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James R. Swallows.

Toronto, Addiction Research Foundation, c1983.
32pp, paper, $2.50.
ISBN 0-88868-0864.


James R. Swallows.

Toronto, Addiction Research Foundation, c1983.
71pp, paper, $7.00.
Special package price of $20.00 for 1 director's copy and 10 scripts.
ISBN 0-88868-085-6.

Grades 9 and up.
Reviewed by Louise Griffith.

Volume 12 Number 3
1984 May

Booze is a play in seven vignettes written very skillfully to teach young people about the evils of drink. Developed to satisfy a need in theatre performance for a class at Confederation College in Thunder Bay, the play has been presented very successfully at a number of Ontario high schools. With assistance from Rotary Clubs and a Wintario grant, it has been published and promoted by the Addiction Research Foundation.

In the first scene, "Commencement," two girls who are alone in the house are experimenting with their first drink, vodka. The next, "Friday Night," tells what happens when a couple go out to a lonely parking spot and drink too much wine. "Drunkenness" is a mime where an actor depicts the various stages leading up to passing out. "Party Time" shows us a group of teenagers drinking rum and tequila at an unchaperoned home and what happens when they drive to another location. "Sobering Up" is another mime followed by "Down and Out," a dialogue between two drinkers. One of them combines alcohol and drugs. The final scene "Viewpoints," presents three monologues: one by an actress doing a commercial praising Seagris whisky company for its virtues, one by a doctor discussing how many drinks it takes to produce cirrhosis of the liver, and one by a woman who has given up drinking. She states how important it is to avoid taking one drink.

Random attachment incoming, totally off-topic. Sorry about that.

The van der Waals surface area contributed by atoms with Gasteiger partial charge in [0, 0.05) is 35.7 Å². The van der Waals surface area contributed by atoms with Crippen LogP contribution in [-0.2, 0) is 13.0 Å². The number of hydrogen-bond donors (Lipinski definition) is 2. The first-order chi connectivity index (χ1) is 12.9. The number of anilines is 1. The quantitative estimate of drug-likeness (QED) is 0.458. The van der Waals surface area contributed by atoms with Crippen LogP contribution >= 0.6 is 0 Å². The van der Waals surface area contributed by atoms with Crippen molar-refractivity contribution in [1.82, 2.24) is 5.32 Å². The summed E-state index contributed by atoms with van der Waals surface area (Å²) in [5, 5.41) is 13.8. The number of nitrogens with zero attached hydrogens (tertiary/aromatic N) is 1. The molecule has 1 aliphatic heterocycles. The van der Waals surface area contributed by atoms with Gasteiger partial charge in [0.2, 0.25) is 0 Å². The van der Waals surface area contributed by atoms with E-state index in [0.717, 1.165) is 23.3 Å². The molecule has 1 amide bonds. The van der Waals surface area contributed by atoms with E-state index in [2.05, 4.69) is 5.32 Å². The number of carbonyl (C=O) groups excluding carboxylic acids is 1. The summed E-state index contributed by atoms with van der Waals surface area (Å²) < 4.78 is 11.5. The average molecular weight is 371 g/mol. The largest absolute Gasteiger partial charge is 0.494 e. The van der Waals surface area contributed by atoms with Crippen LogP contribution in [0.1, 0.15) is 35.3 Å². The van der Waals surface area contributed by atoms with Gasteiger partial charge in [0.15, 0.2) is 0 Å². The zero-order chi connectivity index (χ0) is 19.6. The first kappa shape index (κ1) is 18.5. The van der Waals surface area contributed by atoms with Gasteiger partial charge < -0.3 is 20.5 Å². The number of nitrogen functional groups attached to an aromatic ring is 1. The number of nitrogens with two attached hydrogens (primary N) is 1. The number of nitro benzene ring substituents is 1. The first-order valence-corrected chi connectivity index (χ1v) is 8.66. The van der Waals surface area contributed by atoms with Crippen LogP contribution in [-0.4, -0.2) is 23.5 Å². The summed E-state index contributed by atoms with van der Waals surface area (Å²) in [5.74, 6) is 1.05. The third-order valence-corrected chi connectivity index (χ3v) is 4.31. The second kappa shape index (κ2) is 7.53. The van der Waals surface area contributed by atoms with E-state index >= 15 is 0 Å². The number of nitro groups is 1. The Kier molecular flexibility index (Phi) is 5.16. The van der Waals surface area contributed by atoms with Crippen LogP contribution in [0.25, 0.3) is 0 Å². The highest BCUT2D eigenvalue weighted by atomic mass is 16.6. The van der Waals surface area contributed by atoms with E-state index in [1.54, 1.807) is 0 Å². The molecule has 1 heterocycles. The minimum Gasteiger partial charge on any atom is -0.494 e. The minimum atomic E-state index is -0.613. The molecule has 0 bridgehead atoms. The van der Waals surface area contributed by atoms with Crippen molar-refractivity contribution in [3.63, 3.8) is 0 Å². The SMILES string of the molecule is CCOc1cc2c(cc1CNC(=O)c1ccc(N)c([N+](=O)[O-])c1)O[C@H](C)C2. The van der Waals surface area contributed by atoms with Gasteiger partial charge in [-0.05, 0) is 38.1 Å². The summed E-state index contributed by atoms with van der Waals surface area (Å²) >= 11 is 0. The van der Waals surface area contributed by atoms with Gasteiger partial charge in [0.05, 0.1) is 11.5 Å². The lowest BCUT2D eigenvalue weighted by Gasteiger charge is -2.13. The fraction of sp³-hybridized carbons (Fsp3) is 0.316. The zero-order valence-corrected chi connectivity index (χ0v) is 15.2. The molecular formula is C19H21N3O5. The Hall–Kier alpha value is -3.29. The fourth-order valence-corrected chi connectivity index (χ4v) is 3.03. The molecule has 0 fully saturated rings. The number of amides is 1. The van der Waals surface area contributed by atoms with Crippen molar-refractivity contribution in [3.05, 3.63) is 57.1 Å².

The director's copy is a very useful supplement with sound suggestions for the novice director unaccustomed to producing plays. The discussion questions given would be very helpful for a teacher whose class has just seen the play.

Booze would be a good play for study or presentation by any group faced with the problems of alcohol whether in high schools, special schools, dramatic arts classes, drama clubs, or community or church groups. The language is admittedly street talk-very relevant for teenagers— but actually no worse than many TV shows. Certain specific or local words are underlined, for example, "CN Tower" and "Ruby Rouge," and it is suggested that local places, popular brands, and current heroes be substituted. There are perhaps some classes and communities that might find the play distasteful, but I am sure that there are many more who would enjoy acting or viewing it. For many nice kids, a realistic look at what could happen might prove extremely salutary.

Louise Griffith, Agincourt, ON.
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